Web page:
Sunday, January 31, 2016
Video review: "Bridge of Spies"
In such an outstanding year for movies, "Bridge of Spies" is the sort of film that tends to get overlooked. It doesn't have a flashy subject, or the hot new thing as a star or director, and it's a historical piece about an embarrassing Cold War event that many people would just as soon forget.
It got an Oscar nomination for Best Picture, but I don't think anyone considers it a serious contender. Nor should it be, but it's a very good picture that deserves some attention on video.
Tom Hanks plays James B. Donovan, an insurance lawyer from Brooklyn who finds himself thrown into the kettle of geopolitical politics. First it's being selected to represent Russian spy Rudolf Abel (Mark Ryland, in a wry performance that got its own Oscar nod), basically because nobody else wants the job. He tries his hardest -- which annoys some of his colleagues -- and convinces the government not to execute Abel since they might need him someday.
Someday arrives a few years later when American pilot Gary Powers is shot down over the Soviet Union in the infamous U-2 incident and held prisoner. Donovan is sent to Berlin to negotiate an exchange, Abel for Powers, but in the overheated era of nuclear standoff, the government can't officially acknowledge his role as their representative.
He's essentially freelancing it with his rear end exposed, making daily trips across the Berlin Wall with briefcase in hand to haggle with a bizarre array of Russians and Germans. Complicating things, the East Germans have captured an American student on trumped-up spying changes. Donovan takes it upon himself to free him too: "Two for one" is his mantra.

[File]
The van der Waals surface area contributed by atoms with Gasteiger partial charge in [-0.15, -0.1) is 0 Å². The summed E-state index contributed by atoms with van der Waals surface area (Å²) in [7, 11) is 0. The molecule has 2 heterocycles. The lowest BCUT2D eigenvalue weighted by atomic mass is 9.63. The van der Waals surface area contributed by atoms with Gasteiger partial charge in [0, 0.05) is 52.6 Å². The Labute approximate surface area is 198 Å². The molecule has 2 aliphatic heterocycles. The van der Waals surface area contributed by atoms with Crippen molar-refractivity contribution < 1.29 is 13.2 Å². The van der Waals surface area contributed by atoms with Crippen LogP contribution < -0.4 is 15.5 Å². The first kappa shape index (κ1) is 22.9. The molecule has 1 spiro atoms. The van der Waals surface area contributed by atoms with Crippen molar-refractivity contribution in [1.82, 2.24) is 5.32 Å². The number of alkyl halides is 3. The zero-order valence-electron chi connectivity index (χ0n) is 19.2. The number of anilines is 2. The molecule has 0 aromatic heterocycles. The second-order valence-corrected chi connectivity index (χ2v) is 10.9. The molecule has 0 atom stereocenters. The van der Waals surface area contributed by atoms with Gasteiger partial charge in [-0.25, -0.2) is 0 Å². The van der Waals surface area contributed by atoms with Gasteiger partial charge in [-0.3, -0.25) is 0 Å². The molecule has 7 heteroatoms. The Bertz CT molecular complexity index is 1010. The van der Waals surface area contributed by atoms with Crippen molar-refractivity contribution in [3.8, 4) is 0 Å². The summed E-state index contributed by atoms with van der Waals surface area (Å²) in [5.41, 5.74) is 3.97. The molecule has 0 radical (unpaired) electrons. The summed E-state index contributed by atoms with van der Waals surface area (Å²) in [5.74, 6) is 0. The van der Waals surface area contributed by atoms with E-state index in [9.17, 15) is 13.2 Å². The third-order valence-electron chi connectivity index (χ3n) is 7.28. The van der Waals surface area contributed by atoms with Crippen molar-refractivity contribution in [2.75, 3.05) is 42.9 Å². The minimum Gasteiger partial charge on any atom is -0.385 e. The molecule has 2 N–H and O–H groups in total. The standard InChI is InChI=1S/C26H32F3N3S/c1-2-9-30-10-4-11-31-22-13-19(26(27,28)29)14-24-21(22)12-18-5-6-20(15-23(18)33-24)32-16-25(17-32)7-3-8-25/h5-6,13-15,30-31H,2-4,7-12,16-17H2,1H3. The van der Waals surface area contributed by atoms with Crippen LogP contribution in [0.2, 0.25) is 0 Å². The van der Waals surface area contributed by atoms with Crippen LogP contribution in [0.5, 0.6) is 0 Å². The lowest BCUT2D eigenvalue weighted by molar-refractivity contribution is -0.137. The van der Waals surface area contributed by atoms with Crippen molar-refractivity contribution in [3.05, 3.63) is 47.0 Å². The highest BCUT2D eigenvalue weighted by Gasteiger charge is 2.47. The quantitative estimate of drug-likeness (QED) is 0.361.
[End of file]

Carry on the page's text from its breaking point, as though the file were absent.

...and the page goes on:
It's a potboiler political thriller, more about the threat of violence and dire consequences than the actual depiction of them. Director Steven Spielberg and screenwriters Matt Charman, Joel Coen and Ethan Coen turn the screws at just the right pressure, with Hanks spectacular as always as the well-meaning everyman thrust into extraordinary circumstances.
Bonus features are OK, though Spielberg shows his typical disregard for filmmaker commentary tracks. There are four making-of mini-documentaries: "Berlin 1961: Re-creating The Divide," "U-2 Spy Plane," "Spy Swap: Looking Back On The Final Act" and "A Case Of The Cold War: Bridge of Spies."